It all started with a goat, roasted over a fire and served to friends last July at the organic Beetlebung Farm on Martha’s Vineyard. Since then, bold-faced names including Saturday Night Live cast members have been spotted at chef Chris Fischer’s greenhouse dinners, where everyone sits on bales of hay as he cooks island-only ingredients on camp stoves. As SNL’s Seth Meyers puts it, “You spend the entire meal pretending to listen to the person next to you while anticipating what the next course is going to be.”
Temple visits and lulur body scrubs are must-dos on this Indonesian island. Now you can add eating chocolate to that list. Big Tree Farms—which collaborates with Balinese artisans to create products such as lychee-blossom honey and locally harvested sea salt—recently unveiled “the world’s most sustainable chocolate factory.” At the expansive, all-bamboo structure, guests can take cooking classes, watch the bean-to-bar process, and sample confections sweetened with coconut palm sugars.
Here’s a first-visit-to-Cape Town mandate: you must do the scenic Cape Point drive. If you enjoy views, or fresh air, or anything good in life, this is surely one of the world’s most epic routes. Leave the city by looping around the Victoria & Alfred Waterfront and head south along the coast, with stops at Maiden’s Cove and Chapman’s Peak for some stellar photo ops. You’ll pass lovely towns, and may want to drop by the Bay Harbour Market at Hout Bay or the salty waterfront at Kalk’s Bay, where a visit to Olympia Café & Deli is preordained. Beware of baboons—they’re known for letting themselves into passing cars in hopes of relieving people of their snacks—but the ostriches you might spot on the side of the road are harmless.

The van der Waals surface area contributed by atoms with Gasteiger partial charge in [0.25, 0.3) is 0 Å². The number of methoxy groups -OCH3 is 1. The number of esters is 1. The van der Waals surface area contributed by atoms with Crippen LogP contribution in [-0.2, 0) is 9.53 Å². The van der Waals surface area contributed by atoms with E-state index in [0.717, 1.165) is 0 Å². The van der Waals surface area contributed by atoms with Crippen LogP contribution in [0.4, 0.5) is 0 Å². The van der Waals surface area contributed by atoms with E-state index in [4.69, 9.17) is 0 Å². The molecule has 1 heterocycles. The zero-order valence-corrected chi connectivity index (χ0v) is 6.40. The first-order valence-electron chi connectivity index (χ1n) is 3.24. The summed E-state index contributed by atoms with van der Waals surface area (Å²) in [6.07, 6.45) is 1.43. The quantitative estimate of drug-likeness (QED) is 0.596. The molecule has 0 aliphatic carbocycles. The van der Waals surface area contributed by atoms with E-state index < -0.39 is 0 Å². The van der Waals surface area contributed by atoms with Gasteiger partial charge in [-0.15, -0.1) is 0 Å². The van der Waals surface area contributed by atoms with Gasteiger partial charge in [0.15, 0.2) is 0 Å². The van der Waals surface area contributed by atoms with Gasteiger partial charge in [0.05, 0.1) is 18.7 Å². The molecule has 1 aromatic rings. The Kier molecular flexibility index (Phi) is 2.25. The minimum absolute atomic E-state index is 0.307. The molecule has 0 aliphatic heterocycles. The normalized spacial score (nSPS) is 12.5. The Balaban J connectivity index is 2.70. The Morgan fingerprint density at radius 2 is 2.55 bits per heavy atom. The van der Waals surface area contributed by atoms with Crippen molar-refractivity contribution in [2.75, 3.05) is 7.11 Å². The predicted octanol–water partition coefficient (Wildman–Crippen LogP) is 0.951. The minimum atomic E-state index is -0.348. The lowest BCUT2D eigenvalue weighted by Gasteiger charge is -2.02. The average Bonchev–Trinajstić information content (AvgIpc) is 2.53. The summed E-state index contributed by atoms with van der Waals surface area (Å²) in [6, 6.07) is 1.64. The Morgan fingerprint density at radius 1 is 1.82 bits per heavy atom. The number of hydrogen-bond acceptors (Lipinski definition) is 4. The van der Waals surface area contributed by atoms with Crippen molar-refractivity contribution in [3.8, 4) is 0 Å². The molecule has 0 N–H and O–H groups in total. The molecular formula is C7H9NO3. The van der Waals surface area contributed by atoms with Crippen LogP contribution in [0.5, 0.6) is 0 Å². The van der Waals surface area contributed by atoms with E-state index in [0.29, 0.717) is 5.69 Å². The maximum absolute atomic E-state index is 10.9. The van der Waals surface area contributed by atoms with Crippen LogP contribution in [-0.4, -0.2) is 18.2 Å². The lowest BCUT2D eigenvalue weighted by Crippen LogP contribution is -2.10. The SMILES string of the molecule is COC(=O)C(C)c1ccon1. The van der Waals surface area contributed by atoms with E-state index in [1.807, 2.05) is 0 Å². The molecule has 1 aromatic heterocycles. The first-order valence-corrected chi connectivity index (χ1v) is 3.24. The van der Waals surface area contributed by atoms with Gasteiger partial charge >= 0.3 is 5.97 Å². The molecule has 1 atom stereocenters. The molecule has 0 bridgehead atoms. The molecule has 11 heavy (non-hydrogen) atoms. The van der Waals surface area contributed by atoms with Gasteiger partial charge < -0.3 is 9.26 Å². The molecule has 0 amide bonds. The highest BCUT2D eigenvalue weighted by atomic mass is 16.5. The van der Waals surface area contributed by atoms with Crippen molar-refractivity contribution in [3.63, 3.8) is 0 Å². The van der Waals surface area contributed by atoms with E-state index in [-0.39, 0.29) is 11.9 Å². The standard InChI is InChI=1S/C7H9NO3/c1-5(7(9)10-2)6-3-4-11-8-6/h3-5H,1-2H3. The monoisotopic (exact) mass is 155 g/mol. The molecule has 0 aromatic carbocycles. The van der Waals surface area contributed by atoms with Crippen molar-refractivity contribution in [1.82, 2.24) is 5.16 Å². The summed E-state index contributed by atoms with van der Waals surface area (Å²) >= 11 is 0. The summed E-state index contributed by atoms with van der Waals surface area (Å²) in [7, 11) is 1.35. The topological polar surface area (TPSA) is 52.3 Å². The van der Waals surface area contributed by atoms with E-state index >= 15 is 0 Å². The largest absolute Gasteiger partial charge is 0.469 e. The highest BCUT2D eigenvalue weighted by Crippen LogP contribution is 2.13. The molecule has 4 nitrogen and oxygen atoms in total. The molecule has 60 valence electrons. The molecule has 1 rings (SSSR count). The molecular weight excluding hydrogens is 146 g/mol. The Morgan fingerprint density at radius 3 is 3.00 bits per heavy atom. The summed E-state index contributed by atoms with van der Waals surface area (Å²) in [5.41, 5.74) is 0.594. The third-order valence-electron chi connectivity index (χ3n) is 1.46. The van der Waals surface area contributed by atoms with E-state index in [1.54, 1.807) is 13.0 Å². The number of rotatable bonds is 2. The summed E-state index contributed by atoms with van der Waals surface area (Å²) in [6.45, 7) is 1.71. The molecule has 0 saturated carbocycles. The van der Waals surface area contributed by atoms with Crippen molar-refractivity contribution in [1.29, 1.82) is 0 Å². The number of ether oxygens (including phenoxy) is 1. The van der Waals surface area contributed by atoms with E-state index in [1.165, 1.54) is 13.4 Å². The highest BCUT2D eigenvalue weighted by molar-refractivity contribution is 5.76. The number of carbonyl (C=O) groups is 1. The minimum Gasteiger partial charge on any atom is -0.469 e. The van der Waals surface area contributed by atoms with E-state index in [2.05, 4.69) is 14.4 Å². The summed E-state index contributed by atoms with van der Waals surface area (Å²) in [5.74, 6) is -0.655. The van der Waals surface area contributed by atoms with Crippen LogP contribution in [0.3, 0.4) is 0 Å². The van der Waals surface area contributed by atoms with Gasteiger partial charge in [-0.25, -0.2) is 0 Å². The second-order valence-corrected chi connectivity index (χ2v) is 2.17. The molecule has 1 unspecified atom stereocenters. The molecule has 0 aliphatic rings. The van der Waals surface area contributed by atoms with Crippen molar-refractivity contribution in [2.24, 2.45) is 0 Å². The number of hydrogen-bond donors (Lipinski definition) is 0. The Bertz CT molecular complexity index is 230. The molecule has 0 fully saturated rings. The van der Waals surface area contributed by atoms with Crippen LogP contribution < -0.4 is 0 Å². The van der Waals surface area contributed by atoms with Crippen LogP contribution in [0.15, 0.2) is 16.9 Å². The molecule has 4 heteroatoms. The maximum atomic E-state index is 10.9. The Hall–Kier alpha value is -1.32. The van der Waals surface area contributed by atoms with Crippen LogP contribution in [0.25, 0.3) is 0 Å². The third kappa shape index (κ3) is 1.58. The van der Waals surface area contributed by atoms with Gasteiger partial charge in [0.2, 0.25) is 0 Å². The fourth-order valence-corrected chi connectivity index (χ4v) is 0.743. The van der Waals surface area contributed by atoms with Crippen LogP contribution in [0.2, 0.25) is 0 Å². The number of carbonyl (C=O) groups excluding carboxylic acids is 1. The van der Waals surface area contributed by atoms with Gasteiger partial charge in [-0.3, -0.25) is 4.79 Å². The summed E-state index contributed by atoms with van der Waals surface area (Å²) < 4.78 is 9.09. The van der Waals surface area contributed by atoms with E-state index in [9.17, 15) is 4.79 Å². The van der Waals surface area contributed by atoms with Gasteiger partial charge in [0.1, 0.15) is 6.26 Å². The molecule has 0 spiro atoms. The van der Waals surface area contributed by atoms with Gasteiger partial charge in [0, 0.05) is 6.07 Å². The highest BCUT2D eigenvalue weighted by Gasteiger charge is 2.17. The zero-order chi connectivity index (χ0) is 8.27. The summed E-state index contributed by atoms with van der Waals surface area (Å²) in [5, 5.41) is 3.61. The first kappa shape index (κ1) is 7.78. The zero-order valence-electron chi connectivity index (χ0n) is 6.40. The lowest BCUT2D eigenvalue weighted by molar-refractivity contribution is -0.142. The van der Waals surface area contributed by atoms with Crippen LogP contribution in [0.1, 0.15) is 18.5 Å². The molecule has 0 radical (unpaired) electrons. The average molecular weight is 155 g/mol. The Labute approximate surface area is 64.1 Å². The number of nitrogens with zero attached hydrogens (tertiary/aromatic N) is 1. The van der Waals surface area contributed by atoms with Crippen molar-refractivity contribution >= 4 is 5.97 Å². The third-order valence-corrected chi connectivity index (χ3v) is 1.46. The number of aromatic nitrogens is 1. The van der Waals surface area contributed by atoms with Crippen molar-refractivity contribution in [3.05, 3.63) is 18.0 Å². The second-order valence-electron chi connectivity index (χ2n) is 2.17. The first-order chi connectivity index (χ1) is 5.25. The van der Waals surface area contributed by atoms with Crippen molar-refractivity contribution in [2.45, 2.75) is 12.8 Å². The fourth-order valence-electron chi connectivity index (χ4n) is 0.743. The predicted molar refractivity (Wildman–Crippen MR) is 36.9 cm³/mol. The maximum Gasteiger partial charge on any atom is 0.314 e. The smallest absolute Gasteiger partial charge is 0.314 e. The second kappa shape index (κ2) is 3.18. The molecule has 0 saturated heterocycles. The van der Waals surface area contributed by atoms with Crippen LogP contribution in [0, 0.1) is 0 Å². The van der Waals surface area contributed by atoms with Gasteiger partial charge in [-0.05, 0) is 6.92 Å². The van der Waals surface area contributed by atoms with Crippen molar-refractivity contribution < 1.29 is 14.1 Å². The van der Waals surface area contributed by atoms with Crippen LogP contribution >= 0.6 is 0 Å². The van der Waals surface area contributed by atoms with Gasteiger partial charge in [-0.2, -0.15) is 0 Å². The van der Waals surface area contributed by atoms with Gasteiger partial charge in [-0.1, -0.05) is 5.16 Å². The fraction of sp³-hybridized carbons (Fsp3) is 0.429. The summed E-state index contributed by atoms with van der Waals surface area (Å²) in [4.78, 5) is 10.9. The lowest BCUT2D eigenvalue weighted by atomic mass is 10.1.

With Beer Here: Brewing New York’s History opening May 25 at the recently renovated New-York Historical Society (in which you’ll learn that home-brewing has been around in New York City since the 17th century), now is the perfect time to check out some of the city’s newest brew-centric spots.
Top Hops Beer Shop(pictured): A former distributor for Anheuser-Busch/In Bev, owner Ted Kenny is the mastermind behind this Lower East Side beer emporium. The 700- bottle selection fills refrigerators in the back, while the custom wood-and-polished aluminum bar up front offers 20 beers on tap (tip: order a flight). The menu is limited, so don’t come hungry—just really thirsty. 94 Orchard St.; 212-254-4677.
It’s true: We like it when people read (and share) our lists. We like it even more when people create entire videos about them. So we were thrilled to see this from our fans at the Providence, RI tourism board, which is eating up the news of its ranking as the best burger city in America. Now when you visit Rhode Island’s capital city, you’ll know exactly where the locals go to get their burger fix.